More About Virtual Desktop Infrastructure (VDI)

July 30, 2014 Charlie Watts

Last month on the blog, we talked about the benefits of Virtual Desktop Infrastructure (VDI), which improves security, management and maintenance by implementing a thin or zero-client environment with a single desktop image. Some other benefits to consider:

  • Reduction in operating expenses. This environment requires less administration, which can reduce the number of personnel assigned to the task, therefore reducing labor costs. Imagine not having to send support to a desktop user to fix a problem associated with a laptop – the user can switch to another device or just switch cables. We can all agree that the lifecycle of a thin or zero client is much longer than the 3-5 year refreshes of laptops and operating systems.
  • Power consumption savings. While a thick client consumes between 65 and 200 watts of power, a thin client uses closer to seven. For a large organization that has about 3000 thick clients, this is clearly a quantifiable, significant savings in electricity utility. “For the Dept. of the Army, this was in the millions of dollars”, said Tom Sasala, Chief Technology Officer for the U.S. Army Information Technology Agency.   This looks to me like cost avoidance and cost reduction.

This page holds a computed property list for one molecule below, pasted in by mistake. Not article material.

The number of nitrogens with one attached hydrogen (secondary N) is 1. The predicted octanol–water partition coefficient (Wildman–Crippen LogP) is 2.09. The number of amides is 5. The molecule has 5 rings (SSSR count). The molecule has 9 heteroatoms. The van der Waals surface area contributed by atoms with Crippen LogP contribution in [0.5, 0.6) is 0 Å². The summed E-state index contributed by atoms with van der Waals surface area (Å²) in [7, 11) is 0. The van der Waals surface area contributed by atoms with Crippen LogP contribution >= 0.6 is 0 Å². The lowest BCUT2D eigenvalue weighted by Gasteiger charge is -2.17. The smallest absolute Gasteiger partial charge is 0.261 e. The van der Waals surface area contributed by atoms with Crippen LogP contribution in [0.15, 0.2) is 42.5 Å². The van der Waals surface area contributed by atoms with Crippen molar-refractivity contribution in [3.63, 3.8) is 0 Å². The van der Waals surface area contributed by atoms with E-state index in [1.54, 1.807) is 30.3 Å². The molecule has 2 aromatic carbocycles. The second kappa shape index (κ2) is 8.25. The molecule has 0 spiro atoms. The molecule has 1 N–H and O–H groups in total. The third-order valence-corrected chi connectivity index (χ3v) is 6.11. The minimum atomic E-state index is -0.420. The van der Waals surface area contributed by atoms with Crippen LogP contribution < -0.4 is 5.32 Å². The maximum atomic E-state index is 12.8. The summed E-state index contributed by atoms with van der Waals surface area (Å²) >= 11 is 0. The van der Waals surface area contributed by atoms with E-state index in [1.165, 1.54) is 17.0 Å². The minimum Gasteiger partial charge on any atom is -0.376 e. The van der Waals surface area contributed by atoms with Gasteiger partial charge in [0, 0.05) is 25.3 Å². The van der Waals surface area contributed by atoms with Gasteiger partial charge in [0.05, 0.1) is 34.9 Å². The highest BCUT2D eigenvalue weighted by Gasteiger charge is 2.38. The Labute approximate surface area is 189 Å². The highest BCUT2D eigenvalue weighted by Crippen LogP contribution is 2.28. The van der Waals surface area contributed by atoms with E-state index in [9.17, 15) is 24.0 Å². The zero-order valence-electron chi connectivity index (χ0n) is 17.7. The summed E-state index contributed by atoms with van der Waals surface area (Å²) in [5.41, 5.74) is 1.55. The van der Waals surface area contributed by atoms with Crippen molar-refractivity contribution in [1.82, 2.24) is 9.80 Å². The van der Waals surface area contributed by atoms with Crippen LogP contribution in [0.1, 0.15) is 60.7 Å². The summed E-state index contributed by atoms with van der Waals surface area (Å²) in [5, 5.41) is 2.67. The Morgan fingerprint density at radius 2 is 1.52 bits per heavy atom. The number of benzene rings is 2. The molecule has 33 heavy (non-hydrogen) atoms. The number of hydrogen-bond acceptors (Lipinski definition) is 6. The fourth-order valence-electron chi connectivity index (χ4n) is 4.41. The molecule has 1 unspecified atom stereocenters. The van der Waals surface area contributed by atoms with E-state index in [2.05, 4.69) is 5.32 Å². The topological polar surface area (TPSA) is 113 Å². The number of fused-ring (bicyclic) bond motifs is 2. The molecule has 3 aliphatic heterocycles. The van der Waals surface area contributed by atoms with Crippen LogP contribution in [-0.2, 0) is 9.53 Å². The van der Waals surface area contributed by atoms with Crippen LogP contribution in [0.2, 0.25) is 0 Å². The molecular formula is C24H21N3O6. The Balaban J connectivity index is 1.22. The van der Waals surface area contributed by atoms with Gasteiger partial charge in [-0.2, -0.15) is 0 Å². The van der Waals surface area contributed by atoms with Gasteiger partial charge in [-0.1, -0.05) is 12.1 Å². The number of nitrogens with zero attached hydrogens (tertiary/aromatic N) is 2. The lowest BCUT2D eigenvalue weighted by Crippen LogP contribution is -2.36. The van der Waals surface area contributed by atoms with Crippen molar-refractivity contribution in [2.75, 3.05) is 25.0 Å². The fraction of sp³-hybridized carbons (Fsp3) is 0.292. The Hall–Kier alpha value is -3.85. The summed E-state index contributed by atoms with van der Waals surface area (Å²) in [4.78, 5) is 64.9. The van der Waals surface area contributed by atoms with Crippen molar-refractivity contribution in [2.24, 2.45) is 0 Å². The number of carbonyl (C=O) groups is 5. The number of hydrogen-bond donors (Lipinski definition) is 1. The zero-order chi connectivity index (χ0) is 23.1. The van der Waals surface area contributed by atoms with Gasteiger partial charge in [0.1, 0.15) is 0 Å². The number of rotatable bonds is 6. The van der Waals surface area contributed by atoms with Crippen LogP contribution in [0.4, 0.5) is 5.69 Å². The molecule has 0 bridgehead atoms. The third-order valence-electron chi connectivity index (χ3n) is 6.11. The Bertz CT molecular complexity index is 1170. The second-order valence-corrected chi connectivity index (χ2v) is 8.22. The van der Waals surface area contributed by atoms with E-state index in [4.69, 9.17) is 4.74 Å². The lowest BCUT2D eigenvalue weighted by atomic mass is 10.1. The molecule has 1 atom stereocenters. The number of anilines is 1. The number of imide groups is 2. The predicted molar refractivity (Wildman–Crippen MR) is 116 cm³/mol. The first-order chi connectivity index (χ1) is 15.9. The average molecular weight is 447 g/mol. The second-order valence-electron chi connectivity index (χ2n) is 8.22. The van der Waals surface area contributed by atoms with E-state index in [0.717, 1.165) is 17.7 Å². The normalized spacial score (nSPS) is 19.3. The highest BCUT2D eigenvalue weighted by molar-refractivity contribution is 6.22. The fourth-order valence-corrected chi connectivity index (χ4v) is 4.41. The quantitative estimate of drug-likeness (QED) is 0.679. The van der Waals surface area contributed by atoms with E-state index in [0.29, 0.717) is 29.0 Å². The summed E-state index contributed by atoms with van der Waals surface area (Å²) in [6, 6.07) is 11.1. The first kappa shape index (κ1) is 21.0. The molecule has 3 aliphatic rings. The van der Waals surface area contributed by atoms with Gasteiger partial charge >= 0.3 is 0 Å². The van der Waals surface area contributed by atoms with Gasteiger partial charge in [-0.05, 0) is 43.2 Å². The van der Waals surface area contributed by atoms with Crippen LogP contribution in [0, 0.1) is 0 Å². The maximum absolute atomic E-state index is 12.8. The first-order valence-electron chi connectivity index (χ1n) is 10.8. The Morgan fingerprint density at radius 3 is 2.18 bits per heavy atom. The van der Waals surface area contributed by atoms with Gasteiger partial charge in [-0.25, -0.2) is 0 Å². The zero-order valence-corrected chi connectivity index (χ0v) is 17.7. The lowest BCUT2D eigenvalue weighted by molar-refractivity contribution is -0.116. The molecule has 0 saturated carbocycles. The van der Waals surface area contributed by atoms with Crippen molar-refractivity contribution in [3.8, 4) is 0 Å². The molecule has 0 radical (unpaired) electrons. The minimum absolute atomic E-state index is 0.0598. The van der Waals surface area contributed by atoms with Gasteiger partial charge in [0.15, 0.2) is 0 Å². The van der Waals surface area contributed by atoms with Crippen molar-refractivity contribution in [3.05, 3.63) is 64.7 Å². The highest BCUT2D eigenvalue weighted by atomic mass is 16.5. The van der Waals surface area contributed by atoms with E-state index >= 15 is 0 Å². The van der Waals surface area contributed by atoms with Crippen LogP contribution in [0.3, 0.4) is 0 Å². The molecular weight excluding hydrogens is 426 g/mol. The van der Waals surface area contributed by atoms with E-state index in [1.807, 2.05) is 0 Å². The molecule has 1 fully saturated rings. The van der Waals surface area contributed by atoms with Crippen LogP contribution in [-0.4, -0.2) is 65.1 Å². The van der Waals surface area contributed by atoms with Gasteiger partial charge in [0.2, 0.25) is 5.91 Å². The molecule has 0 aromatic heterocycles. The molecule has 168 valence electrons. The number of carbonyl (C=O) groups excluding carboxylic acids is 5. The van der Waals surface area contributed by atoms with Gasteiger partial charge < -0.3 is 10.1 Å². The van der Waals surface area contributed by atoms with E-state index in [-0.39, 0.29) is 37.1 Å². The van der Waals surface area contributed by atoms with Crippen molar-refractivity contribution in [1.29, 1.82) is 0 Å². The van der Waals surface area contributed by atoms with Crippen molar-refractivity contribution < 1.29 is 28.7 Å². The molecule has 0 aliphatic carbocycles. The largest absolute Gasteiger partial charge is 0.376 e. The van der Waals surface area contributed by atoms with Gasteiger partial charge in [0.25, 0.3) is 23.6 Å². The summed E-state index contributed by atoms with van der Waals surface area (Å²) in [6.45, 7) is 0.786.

So there are clear benefits and virtues to VDI, but we shouldn’t underestimate what it takes to get to a VDI end state.

One must be careful to not only focus on the technology, but also on the business.  The technology is there and proven. The next step is to focus on the business side of the implementation – ensuring that we help develop a robust governance structure before implementation begins.  In a Xerox implementation, some of the things we evaluate with our customers are:

  • Are all the right stakeholders involved?
  • Did we gather the correct input regarding the current and future states?
  • Do we understand the end user requirements?
  • What are the different kinds of end users?
  • What is the desired end state by category or tier of users – power users, super power users, casual user?
  • Have we done application rationalization?
  • Can we baseline the current environment to make eventual ROI calculations easier?
  • Can we deliver a consistent user experience based on the user tiers?

Bottom line: the cost to implement VDI is about equal to implementing thick clients. However, it’s the longer-term savings where this transformative technology and business enablement come out ahead.

About the Author

Charlie Watts

SVP, IT Managed Services, Xerox State Enterprise Solutions

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